The only peer‐reviewed study of the issue, conducted by the National Academy of Sciences, validates many of our concerns, including risks to water quality from radioactive tailings, and the fact that current federal regulations are inadequate to protect public health and the environment from potential impacts of uranium mining in Virginia. The National Academy’s work provides clear, objective evidence that the state’s ban on uranium mining should not be lifted.
High Health and Economic Risks
The potential health impacts of exposure to uranium and mining chemicals are well-documented in global studies of people working in and living near mines, and include lung cancer, bone cancer, leukemia, birth defects, weakened immune systems, hormone disruption, and damage to DNA, the kidneys and the liver.
Virginia Beach, which gets its drinking water from Lake Gaston, downstream of the Coles Hill site, released a study concluding that a catastrophic failure of a uranium waste containment structure at the site could contaminate the city's drinking water for as long as two years.
Establishment of a uranium industry in southern Virginia would strangle efforts to diversify the region's economy and threaten existing businesses--including agriculture, tourism, and recreational fisheries. As one study showed, the costs to Virginia in a worst-case disaster are almost double the benefits of the best-case economic scenario.
One of America's Most Endangered Rivers
The potential for mining uranium exists throughout the state; in the early 1980s, the industry leased hundreds of properties in Culpeper, Fauquier, Henry, Madison, Orange, Patrick, and Pittsylvania counties.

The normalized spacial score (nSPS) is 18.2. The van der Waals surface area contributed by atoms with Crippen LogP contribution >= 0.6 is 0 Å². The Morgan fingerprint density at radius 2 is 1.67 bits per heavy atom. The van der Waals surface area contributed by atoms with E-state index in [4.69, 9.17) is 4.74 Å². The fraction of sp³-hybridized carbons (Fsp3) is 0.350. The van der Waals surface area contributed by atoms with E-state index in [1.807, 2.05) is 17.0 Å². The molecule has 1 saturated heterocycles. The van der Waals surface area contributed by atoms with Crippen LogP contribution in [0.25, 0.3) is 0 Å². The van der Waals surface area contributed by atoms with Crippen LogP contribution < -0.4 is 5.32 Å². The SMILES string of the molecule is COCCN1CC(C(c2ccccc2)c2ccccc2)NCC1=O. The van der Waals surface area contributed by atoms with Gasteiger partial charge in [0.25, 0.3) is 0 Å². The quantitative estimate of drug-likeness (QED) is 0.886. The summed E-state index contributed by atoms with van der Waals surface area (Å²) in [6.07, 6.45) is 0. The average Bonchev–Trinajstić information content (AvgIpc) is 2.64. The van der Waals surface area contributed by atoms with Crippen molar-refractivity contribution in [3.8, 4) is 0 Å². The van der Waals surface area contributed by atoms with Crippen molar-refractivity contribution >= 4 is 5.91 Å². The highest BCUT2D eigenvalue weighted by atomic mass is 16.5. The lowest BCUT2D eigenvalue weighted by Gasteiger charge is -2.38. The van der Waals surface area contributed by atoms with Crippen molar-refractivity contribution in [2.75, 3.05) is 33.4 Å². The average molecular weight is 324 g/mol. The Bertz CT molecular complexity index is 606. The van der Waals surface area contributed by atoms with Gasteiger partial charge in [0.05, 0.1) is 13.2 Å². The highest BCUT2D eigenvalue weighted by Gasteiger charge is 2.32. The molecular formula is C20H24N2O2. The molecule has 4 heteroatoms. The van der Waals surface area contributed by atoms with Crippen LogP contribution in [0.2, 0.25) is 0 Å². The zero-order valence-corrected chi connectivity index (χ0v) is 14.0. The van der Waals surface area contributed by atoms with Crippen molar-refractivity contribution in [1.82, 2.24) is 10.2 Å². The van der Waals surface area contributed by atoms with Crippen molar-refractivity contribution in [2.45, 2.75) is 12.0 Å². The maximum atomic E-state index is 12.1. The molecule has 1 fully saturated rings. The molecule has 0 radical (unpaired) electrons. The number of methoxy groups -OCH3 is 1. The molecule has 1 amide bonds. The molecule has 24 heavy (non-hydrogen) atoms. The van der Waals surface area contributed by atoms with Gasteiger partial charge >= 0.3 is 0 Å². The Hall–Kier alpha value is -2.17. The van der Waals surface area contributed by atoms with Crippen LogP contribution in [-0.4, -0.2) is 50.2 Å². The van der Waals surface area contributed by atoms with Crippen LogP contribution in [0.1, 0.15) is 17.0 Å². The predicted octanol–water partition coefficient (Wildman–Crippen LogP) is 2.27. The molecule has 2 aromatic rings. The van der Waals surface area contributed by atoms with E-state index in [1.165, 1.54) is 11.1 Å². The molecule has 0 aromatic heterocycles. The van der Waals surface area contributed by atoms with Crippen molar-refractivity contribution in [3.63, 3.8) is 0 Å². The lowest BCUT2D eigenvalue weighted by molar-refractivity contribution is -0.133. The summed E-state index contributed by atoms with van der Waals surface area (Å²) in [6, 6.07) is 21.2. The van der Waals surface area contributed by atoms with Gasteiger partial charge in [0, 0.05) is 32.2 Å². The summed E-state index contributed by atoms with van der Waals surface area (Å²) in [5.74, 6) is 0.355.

But the focus now is on the Coles Hill site Pittsylvania County, located in the heart of the Roanoke River watershed. In May 2011, American Rivers named the Roanoke one of the 10 most endangered rivers due to the threat of uranium mining.
SELC continues to work with the Keep the Ban Coalition and others to educate Virginia citizens and lawmakers about the dangers of uranium mining and to press the state to keep the ban.
SELC and its Keep the Ban coalition partners ran ads in the Danville Register & Bee and Chatham Star-Tribune extolling the environmental and economic assets of Southern Virginia that could be compromised should the current ban on uranium mining in Virginia be lifted. These ads feature the region's strong tourism, recreation, and agriculture that would be threatened by uranium mining. In addition, over 60 governments, businesses, and organizations have passed resolutions to support continuation of the ban.
For More Information
Sunday Q&A with SELC's Cale Jaffe (Richmond Times-Dispatch)
Community groups applaud court decision to uphold uranium mining ban
Broad Coalition of Groups Applauds General Assembly’s Rejection of Legislation to Lift Virginia’s Ban on
Support Grows to Maintain Virginia’s Longstanding Uranium Ban
Press Statement on Behalf of the Keep The Ban Coalition on Release of the 2012 Uranium Working Group Report
SELC and Former DEQ Director Bob Burnley Respond to Gov. McDonnell’s Announcement on Uranium Mining
NAS Report Validates Major Environmental, Health Concerns Raised by Uranium Mining Opponents
Roanoke River Among America's Most Endangered Rivers
Over 100 Virginians Expected to Tell Meeting of National Science Panel to "Keep the Ban" on Uranium Mining and Milling
World experts on uranium mining featured at Richmond forum